If you haven’t suffered the wrath of the spring bloom yet, I hope you’ve managed to escape it. I know the clock is ticking for me. I’ve heard it said that allergies in Nashville are worse than many other parts of the country because the city sits at the bottom of a large basin that acts like a bubbling cauldron of pollen. I have no idea if that’s true about the pollen, but if it is, it’s an unfortunate legacy for this basin that’s so rich in natural history.
The Nashville Basin, as it is formerly known by naturalists of all types, is home to a unique ecosystem known as a limestone cedar glade. At first glance, you might mistake a cedar glade for an abandoned, overgrown parking lot, and in some cases this might not be too far off. After all, the defining features of a cedar glade are its exposed limestone and gravel, thin soils, low-growing grasses and wildflowers, and sparse shrubs and trees (particularly cedar trees). However, these conditions all play a part in making the glades a special gem of our state’s natural heritage as long as you know what to look for.
Before exploring what you can currently find in these glades, we should look to the past to understand their origin. The rocks that you see in cedar glades today were formed from loose sediment at the bottom of the ocean somewhere south of the equator roughly 450 million years ago—that’s pre-Pangaea times. As time passed and tectonic plates collided, a dome was formed in what we now know as Middle Tennessee. Sediment of all types continued to layer on top of the dome. Eventually the dome became a landmass and the top crumbled away, creating the basin we know and love today. This revealed that pre-Pangaea ocean floor again, but this time as limestone and not loose sediment.
The epicenter of the Nashville Basin is actually much closer to Murfreesboro—Nashville is on the northwestern edge. Because of this, we see exposed limestone outcrops and shallow soils—two of the cedar glade’s most distinctive traits—primarily in the inner part of the Nashville Basin. Since the soils in this area are shallow and underlain by bedrock, they get hot and dry in the summer. But regardless, some plants have found a way to get by in these harsh conditions. Some, like the Tennessee coneflower, grow deep roots, reaching in between the cracks in the limestone to access water underground. Others, like several different species of gladecress, simply don’t mess with the hot temperatures—they grow as winter annuals, leaving their seeds to go dormant in the summer and germinate again in the fall. And a few others, including the limestone fameflower, are succulents that use water very efficiently.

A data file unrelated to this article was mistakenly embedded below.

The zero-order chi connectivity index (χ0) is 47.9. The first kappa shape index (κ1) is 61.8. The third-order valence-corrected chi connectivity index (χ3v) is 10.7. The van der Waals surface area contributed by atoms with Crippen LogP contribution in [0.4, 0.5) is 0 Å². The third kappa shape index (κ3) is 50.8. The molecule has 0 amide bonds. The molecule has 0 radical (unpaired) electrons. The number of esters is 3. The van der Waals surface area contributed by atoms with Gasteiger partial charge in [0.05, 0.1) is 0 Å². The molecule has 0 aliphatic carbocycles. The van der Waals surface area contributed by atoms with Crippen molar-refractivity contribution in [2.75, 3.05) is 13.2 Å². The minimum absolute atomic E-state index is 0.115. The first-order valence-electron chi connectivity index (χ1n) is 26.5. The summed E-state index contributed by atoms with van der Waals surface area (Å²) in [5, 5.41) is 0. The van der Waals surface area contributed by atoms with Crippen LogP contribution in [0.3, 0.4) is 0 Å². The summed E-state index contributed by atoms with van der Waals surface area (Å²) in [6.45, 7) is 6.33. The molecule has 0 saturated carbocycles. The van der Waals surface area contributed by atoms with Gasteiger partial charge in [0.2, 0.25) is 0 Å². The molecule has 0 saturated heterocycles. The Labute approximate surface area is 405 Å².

During the rainier, cooler months, the shallow soils and bedrock have the opposite effect that they have in the summer. The bedrock prevents drainage in many areas of the cedar glades, creating a temporary wetland and another unique habitat. In some of the cedar glades that have these temporary areas of saturation in the spring, you can find the charismatic and lovely sunnybell. In other glades, you might find the extremely rare and federally endangered leafy prairie clover.
Most of these plants are considered endemic to the limestone cedar glades—meaning you won’t find them anywhere else in the world besides these cedar glades in the Nashville Basin. One of the things that makes these cedar glades special is that there are quite a few of these endemic species, an unusual characteristic for most places in the world. And cedar glades are not just home to unique plants. A few years ago, an entomologist discovered an entirely new species of grasshopper in a Wilson County glade. As of now, this grasshopper is not known to exist anywhere else. Another rare critter, the streamside salamander, is a resident of some cedar glades. This salamander lives underground in the warmer months and moves to small streams in the winter to breed.
Cedar glades are chock-full of threatened, endangered, rare, and endemic species. As with many other rarities in Middle Tennessee, cedar glades are threatened by our region’s rapid growth. Fortunately, our state has done a good job of protecting them. In fact, one of the first plants that was ever listed as federally endangered, the Tennessee coneflower, was also one of the first plants to be removed from the endangered species list due to successful conservation practices. The Tennessee Natural Areas Program has also protected many cedar glades by creating State Natural Areas, a number of which are easily accessible from Nashville. You can see a list of the natural areas on the state’s website, but a few you might start with are Couchville Cedar Glades, Flat Rock Cedar Glades, or the Cedars of Lebanon State Forest.